Take for example, the C60 Buckyball experiment by Dr. Marcus Arndt in 1999. The C60 ball went through a diffraction grating and was found to produce an interference pattern, even when only one ball was fired at a time. If you took a ride on such a ball, you would have no way of knowing which path you took to the target, you would simply have waited for the few microseconds it took to reach the receiver and you would have reported that everything was perfectly normal during your ride. However, Marcus would have then told you that you must have taken both paths to arrive at your destination, and you'd reply, "No I didn't! I only took one path, I can be sure of that. I never stopped scanning the horizon during the flight!" And Marcus might respond, "Well didn't you see where you were, and where you were going?" But of course you DID look around, but you saw nothing because there was no light interacting with your C60 buckyball. If there was, your location would have collapsed and you'd only have taken one or the other path, not both.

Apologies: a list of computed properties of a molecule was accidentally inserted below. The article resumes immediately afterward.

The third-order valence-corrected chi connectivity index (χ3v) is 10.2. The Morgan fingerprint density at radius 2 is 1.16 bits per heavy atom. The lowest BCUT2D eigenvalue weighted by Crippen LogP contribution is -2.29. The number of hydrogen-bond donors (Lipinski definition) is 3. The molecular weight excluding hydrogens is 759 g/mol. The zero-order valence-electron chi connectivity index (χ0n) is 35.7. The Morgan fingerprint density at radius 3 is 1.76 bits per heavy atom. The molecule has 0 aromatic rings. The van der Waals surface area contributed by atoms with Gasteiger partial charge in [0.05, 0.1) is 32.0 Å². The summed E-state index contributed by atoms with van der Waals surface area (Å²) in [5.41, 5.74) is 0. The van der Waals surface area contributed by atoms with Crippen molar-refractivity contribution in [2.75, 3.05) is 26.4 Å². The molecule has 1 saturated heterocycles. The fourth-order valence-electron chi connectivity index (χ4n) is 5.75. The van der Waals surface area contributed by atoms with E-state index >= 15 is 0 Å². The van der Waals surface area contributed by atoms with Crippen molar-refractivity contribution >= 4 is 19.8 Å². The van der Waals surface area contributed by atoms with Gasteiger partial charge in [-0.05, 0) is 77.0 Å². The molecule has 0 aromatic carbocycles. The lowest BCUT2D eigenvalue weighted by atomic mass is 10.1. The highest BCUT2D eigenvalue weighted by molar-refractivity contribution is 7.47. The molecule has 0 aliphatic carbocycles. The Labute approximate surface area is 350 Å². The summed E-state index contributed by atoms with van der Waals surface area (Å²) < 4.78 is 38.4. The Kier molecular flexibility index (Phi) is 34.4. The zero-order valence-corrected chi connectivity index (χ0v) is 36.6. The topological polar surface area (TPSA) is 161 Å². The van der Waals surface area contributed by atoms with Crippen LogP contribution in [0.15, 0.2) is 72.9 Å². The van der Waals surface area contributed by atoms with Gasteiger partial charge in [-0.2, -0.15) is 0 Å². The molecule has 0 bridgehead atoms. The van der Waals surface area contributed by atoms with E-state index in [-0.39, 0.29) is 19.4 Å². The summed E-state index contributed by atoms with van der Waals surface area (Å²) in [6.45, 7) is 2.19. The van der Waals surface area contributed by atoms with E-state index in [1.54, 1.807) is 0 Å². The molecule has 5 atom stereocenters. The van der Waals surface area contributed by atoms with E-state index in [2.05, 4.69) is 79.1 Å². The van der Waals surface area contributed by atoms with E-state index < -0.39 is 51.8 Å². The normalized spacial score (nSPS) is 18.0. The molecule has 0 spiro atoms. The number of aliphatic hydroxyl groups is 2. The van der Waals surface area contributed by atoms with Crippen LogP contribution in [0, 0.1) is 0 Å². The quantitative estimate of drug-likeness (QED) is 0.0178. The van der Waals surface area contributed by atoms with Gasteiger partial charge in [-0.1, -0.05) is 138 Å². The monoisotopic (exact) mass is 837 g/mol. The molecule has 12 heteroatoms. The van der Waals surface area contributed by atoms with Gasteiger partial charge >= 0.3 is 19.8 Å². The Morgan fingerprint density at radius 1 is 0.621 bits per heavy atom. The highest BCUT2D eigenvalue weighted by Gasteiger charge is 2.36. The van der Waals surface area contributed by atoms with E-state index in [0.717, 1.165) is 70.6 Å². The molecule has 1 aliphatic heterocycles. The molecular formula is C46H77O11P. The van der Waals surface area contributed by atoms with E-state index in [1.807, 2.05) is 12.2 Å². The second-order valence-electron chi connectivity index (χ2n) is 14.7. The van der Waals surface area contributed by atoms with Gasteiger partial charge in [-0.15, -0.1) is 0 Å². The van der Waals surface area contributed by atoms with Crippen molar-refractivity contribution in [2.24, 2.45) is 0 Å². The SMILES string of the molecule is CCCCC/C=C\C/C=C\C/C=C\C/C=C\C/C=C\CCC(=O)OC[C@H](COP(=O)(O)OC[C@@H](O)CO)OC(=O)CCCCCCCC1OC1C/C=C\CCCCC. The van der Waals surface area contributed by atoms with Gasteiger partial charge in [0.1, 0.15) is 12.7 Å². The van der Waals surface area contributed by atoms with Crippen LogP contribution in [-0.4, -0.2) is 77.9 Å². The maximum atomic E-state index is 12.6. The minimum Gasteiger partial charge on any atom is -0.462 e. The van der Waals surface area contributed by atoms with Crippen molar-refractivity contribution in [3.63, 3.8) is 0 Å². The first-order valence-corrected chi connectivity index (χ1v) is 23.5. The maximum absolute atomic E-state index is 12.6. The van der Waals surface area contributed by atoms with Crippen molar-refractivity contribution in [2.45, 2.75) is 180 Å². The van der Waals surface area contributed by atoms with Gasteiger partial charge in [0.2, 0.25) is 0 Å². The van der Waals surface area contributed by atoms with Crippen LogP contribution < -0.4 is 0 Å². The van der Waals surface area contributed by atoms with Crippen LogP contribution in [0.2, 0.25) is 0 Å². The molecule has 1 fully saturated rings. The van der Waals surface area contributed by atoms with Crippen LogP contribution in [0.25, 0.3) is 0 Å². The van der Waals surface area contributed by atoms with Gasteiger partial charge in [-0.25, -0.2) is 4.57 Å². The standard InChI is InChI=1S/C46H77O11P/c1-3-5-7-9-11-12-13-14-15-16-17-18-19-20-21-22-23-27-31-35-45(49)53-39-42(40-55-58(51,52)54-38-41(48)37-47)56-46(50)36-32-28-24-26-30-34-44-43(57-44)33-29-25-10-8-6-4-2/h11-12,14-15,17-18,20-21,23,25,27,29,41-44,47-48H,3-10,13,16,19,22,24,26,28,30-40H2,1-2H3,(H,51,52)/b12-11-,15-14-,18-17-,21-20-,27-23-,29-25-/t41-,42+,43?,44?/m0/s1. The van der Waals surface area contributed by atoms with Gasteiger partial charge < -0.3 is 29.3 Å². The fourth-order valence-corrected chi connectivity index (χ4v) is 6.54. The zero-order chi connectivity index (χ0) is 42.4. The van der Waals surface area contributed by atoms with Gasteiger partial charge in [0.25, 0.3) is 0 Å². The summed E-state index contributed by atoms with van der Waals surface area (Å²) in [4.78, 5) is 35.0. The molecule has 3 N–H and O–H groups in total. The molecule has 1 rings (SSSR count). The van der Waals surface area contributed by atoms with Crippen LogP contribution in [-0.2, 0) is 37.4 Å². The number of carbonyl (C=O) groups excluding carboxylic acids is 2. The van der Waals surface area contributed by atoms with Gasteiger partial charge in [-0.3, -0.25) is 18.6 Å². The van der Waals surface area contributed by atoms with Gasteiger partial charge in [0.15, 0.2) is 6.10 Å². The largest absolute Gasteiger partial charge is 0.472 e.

The question is, would this observer relative interpretation of QM disagree with the conventional view in any way? There's an interesting remark from Wikipedia:
 However, it has been contested whether this "many-minds interpretation" of quantum mechanics yields the same probability distribution as the Copenhagen interpretation in experiments involving repeated measurement.